Euro continues its fall, deflation now a possibility


FORBES: The European Union’s currency is now the lowest its been against the dollar since 2006.

Share this article!

FORBES: The European Union’s currency is now the lowest its been against the dollar since 2006.

Investors are only interested in one number and that’s the Euro flash consumer-price index (CPI). Would it fall into negative territory for the first time in five years? And if so, would it bolster market expectations of a more aggressive policy response from the European Central Bank (ECB)? It has and not necessarily so.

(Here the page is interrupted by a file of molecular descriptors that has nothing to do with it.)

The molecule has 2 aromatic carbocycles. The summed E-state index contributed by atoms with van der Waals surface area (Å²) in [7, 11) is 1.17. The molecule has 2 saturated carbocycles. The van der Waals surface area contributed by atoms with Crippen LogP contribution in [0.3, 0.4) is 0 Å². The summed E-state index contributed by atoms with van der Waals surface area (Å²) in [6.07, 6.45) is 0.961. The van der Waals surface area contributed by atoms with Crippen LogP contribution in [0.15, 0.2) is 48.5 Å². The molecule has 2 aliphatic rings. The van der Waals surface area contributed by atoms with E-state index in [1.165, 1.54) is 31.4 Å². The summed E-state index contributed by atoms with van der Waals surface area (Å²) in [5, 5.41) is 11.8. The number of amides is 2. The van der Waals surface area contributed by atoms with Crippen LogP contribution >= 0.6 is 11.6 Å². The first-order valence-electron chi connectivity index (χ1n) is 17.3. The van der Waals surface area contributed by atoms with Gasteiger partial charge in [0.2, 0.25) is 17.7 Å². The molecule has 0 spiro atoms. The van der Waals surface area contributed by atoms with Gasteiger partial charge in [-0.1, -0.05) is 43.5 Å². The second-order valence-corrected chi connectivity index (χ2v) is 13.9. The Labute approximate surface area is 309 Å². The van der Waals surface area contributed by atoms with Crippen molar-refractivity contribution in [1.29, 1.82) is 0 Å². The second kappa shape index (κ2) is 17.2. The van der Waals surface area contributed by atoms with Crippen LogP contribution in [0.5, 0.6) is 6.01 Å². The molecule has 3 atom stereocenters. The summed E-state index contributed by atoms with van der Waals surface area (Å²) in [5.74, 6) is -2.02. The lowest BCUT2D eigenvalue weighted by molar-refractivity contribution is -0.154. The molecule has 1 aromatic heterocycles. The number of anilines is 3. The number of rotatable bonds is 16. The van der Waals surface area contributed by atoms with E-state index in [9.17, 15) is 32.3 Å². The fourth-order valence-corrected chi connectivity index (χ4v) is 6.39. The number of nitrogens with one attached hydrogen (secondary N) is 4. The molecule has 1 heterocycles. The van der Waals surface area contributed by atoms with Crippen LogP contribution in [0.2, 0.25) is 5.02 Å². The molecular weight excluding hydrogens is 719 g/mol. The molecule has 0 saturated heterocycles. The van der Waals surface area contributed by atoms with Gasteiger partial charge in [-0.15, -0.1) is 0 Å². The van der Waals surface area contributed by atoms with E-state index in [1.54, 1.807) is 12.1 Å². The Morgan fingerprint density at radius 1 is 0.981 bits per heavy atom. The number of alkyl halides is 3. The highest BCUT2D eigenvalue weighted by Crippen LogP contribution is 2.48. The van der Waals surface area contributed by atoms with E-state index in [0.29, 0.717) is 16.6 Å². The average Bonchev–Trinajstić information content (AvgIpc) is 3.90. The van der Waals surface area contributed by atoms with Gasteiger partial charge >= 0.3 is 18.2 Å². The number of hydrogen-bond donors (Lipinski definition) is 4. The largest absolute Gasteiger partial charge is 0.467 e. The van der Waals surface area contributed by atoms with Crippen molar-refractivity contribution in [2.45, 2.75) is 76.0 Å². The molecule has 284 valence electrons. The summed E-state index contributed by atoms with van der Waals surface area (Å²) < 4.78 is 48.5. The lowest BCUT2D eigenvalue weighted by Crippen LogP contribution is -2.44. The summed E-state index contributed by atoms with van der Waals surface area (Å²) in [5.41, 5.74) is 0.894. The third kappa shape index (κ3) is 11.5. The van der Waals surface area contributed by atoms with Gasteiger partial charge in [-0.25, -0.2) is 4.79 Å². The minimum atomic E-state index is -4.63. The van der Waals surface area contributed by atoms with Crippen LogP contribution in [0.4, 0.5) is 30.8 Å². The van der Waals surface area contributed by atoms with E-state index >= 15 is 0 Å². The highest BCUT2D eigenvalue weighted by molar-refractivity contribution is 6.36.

As expected, consumer prices fell on an annual basis in December for the first time since the depth of the financial crisis. The headline print came in weaker than forecasted with a reading of -0.2%, year-over-year, compared to expectations for -0.1% and +0.3% in November. The core rate has actually moved higher to +0.8%, year-over-year, compared to +0.7% previously. The results will complicate things a little, but the headline rate is likely to be used to justify ECB initiating quantitative easing (QE) even if much of the decline seems to be attributed to volatile factors.

Read more here.